Last updated: August 11. 2014 6:37AM - 741 Views
By - mruberti@civitasmedia.com



LaGrange police officer Clint Stephens is one of the police department's many officers out on the street held accountable to the community every day. LPD recently was re-accredited for the sixth time by the Commission on Accreditation for Law Enforcement Agencies, or CALEA.
LaGrange police officer Clint Stephens is one of the police department's many officers out on the street held accountable to the community every day. LPD recently was re-accredited for the sixth time by the Commission on Accreditation for Law Enforcement Agencies, or CALEA.
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Patrol officers are the backbone of the LaGrange Police Department; the eyes and ears that link the community to the inner workings of headquarters.


Officer Clint Stephens wouldn’t have it any other way.


“It can go from one extreme to another,” he said. ” Some days are slow, others are wide open. On an average day we stay pretty busy answering calls to service … sometimes we get out to talk to people.”


Stephens and his comrades are the face of LPD, but they are also the ones who face intense scrutiny when catching criminals and when something goes wrong. Not just by Public Safety Chief Lou Dekmar and city leaders, but also from the Commission on Accreditation for Law Enforcement Agencies, or CALEA.


CALEA is made up of 21 commissioners who are law enforcement officers plus various elected officials. It’s their job to make sure LPD - and police departments around the country - are in compliance with proper procedures and policies. Essentially, doing their jobs the right way and taking steps to correct problems should an issue arise.


“We must demonstrate within the last three years we were in compliance with 482 applicable standards,” Dekmar explained. “That we in all areas within the organization demonstrate best and accepted law enforcement practices.”


A feat not many law enforcement agencies achieve or receive, but for the sixth time in the LaGrange Police Department’s history, it was re-accredited by CALEA. The department also was awarded the Accreditation with Excellence Award, which only 10 percent of departments receive, Dekmar said.


“For (CALEA) to say that means we have people in our department doing things correctly,” he said. “We have a great staff … this is an editorial of the men and women who work here. They respond everyday to calls for service and consistently do it in a way that distinguishes them and the city.”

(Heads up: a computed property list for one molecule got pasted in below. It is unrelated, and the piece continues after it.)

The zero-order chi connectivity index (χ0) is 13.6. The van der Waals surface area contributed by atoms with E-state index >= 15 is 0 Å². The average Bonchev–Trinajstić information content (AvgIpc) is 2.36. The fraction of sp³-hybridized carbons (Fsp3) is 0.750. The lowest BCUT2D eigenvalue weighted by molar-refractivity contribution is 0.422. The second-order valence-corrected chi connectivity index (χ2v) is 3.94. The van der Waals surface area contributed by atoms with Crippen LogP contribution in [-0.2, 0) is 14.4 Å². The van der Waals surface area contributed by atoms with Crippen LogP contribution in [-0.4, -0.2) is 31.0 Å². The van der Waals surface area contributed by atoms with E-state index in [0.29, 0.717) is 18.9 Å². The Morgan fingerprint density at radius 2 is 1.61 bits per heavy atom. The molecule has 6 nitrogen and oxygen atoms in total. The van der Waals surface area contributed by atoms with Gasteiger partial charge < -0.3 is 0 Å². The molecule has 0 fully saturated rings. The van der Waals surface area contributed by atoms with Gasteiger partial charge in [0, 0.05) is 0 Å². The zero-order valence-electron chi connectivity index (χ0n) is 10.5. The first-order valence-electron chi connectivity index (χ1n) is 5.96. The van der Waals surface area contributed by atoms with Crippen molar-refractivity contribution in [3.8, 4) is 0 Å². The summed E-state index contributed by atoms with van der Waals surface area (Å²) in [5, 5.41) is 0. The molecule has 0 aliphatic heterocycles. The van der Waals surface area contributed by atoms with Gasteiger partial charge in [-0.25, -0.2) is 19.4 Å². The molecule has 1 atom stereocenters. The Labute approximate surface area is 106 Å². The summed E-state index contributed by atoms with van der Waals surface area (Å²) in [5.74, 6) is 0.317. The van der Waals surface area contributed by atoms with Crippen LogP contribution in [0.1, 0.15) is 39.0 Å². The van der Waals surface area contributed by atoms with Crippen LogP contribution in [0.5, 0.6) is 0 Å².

A department goes through the accreditation process every three years, which is a long and tedious journey that starts all over again immediately after receiving the honor.


“It’s not an easy process,” said LaGrange Police Accreditation Manager Sgt. Karen Sanders. “It’s not a rubber-stamp process. A lot of work goes in to getting it and keeping it.”


For Sanders, that means keeping three years of files to be maintained and reviewed by her and CALEA. Inside her office a white board is sectioned off and filled with the numbers of each file, plus the corresponding year. It takes up an entire wall.


Sanders said CALEA will scrutinize between 40 to 70 of those files, which include how LPD responded to use of force by police officers, crime analysis, crime trends and patterns, and grievances filed by the community. Members from the CALEA board will also spend three to four days at headquarters interviewing employees chosen at random and talking with people in the community on their perspective of LPD.


“It’s like checks and balances, and helps head off issues before it becomes a problem,” said Sanders.


“It’s so we can give answers on why we do things a certain way,” added Dekmar. “We can ensure we are doing our job in the most effective way.”


Dekmar said going through the accreditation process is voluntary and a challenge not many law enforcement agencies ever complete. To him, the community is the ultimate beneficiary of the accreditation title.


“It’s an assurance that their police department is doing things that will benefit the citizens here,” he said. ” It also results in an effective use of resources.”


“We can always do better,” Dekmar added. ” We’re consistently looking a new technology and practices, and honing them as it relates of LaGrange and crime. But we have those policies and protocols in place to reduce error or (it otherwise would) create a vacuum that results in an unfavorable outcome for the citizen.”


Sanders added: “To the community it says we go above and beyond to do things right. We are living these standards every day.”


It’s no different than what Stephens does on a daily basis when talking with residents in the community.


“I would rather take preventative measures,” he said. “I’d rather be proactive than reactive.”

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